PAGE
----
Why it’s Hard to Set a Standard and Maximize Short-Term Profit

After my post yesterday on Kevin Lynch’s move to Apple (link), Infinity Softworks CEO Elia Freedman sent me a followup question:

“This line is interesting: ‘You can’t set a standard in tech and maximize short-term profit at the same time.’ Talk more about this?”

He’s right, I did assert that without explaining it. So here goes:

There are a couple of different tech industry things that we call standards. The first type of standard is a product that almost everyone uses because it has critical mass: Microsoft Word, Internet Explorer, etc. The second type of standard is a technology or tech specification that almost everyone builds on or incorporates into relevant products: HTML, JPEG, etc.

Once in a while you can establish a standard without limiting your short-term revenue (Adobe Photoshop is probably an example; it's carried a premium price ever since it was introduced in 1990). But in most cases, to establish a tech standard you have to limit your near-term profitability. Sometimes that means lowering your margins for quarters or years until the standard is established. In other cases it means permanently giving up some revenue streams in order to create a position of power.

A few examples:

—Adobe gradually gave away PDF in order to solidify it as a standard for document interchange. At first Adobe made the PDF reader free of charge, and eventually it gave away the PDF standard itself, enabling other companies to create PDF readers and creators that competed with Adobe. This move enabled PDF to become one of the most resilient standards in computing. Think about it – despite the hostility of much of the Internet community, and full-bore attacks from Microsoft and others, PDF continues to be a standard today.

When Adobe gave up control over PDF, it reduced the near-term revenue it could have earned through selling PDF readers and creator apps. This undoubtedly lowered Adobe’s quarterly revenue for a while, but it enabled PDF to survive as a standard when many other Adobe standards have withered away. Plus Adobe managed to keep a nice business selling PDF management software to large companies.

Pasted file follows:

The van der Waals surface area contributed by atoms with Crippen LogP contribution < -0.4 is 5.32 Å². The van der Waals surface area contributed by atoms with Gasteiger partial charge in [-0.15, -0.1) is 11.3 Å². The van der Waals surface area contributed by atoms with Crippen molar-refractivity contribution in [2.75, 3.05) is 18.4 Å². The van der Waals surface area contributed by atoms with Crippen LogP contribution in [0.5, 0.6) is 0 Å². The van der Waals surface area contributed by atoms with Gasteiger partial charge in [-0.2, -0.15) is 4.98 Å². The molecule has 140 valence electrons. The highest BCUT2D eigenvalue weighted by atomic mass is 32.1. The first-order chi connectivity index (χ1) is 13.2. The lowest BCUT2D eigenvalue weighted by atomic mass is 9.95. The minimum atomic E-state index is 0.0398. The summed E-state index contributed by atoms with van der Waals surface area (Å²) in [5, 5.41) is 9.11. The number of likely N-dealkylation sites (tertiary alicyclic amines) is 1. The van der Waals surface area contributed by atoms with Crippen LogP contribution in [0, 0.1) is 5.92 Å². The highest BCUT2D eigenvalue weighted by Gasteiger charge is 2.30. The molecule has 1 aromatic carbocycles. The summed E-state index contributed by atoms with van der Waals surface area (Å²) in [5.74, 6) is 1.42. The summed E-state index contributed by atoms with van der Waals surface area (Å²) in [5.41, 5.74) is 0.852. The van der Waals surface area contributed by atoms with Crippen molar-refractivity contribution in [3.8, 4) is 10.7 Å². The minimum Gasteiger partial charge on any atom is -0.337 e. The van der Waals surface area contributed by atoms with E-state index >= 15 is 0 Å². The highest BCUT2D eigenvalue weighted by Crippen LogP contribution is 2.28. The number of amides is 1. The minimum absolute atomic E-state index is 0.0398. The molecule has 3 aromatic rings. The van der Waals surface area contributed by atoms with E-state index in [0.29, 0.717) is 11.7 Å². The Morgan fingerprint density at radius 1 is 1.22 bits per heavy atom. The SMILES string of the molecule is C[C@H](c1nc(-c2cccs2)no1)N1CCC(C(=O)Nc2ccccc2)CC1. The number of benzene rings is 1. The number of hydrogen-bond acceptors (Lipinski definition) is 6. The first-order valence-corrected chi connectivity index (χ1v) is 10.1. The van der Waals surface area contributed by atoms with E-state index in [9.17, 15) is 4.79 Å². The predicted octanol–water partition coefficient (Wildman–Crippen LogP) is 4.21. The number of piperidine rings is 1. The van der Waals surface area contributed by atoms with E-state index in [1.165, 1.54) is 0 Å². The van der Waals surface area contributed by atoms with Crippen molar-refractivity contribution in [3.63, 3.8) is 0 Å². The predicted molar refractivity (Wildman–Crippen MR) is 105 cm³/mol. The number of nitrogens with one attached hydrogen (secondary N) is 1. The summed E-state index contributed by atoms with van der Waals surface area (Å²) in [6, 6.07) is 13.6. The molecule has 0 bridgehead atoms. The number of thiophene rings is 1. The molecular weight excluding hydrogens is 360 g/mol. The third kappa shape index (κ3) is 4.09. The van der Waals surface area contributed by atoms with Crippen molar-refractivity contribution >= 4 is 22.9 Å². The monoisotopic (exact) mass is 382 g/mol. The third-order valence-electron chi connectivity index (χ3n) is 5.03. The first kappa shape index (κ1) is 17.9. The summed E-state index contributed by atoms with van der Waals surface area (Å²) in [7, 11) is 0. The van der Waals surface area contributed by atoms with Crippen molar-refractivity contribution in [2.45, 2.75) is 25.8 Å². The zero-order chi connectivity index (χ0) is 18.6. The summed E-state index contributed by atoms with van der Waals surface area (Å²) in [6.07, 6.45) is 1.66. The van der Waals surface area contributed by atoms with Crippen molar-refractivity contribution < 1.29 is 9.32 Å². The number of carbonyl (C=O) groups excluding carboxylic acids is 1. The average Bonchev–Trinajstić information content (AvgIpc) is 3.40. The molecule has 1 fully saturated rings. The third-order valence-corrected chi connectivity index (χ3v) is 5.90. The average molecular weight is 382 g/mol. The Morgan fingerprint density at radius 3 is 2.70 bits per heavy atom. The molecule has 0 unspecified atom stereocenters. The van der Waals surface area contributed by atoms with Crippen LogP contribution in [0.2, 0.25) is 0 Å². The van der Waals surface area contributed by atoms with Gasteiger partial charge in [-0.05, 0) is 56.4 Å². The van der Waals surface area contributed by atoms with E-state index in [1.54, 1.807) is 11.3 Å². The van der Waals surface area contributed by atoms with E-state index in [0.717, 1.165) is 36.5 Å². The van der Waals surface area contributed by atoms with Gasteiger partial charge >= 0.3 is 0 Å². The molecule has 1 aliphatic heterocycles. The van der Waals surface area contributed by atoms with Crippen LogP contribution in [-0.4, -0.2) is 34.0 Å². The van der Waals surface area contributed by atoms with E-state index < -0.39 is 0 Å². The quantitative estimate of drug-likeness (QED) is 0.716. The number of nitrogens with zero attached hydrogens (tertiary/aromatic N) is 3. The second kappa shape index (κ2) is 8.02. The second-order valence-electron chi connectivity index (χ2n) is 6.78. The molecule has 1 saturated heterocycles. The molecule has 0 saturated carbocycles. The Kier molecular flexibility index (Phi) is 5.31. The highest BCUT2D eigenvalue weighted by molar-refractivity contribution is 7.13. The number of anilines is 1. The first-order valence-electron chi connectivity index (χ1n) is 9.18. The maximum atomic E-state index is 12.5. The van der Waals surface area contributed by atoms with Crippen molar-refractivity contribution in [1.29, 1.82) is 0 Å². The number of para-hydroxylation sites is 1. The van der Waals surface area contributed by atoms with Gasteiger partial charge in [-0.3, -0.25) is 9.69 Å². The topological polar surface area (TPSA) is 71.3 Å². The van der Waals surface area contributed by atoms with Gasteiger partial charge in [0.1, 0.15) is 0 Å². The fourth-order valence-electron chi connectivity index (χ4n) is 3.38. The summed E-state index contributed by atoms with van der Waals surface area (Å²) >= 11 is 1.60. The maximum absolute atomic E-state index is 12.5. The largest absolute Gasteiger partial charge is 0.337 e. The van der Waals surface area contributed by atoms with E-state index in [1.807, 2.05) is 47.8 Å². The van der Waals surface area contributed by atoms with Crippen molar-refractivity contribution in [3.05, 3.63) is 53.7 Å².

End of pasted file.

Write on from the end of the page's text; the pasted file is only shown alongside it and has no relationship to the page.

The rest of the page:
—Amazon has been selling e-reader devices at cost for several years in order to jumpstart the market for ebooks. I doubt Amazon will ever make much money from its hardware, but it’s willing to make that sacrifice in order to control the ebook transition and establish itself as the standard electronic bookstore.

—Google doesn’t charge license fees to use Android in a smartphone. This played a huge role in the early adoption of Android by phone makers; I think there’s a good chance the OS would never have taken off if Google had tried to charge for it. Google obviously hopes to make the money back through bundled services, but it’s not clear how successful that will be, and in the meantime Android is a huge cost sink for Google.

—Many open source companies operate by giving away their software and then charging for services or other ancillary products related to them. This approach defers revenue until the software becomes established as a widely-adopted standard.

As I explain in Map the Future, strategies like this are very problematic for an analytical company that focuses on logical cost-benefit planning. The benefits of establishing a standard are usually nebulous and risky, while the costs are immediate and painful. Faced with that kind of choice, most analytical companies will focus on tangible near-term opportunities. Thus Adobe made the prudent and logical decision to make money from Flash Lite when it had the chance, rather than sacrificing revenue to possibly make it a standard in the future.

You made your choice, now you have to live with it.

In the tech industry, the road to hell is often paved with prudent business decisions.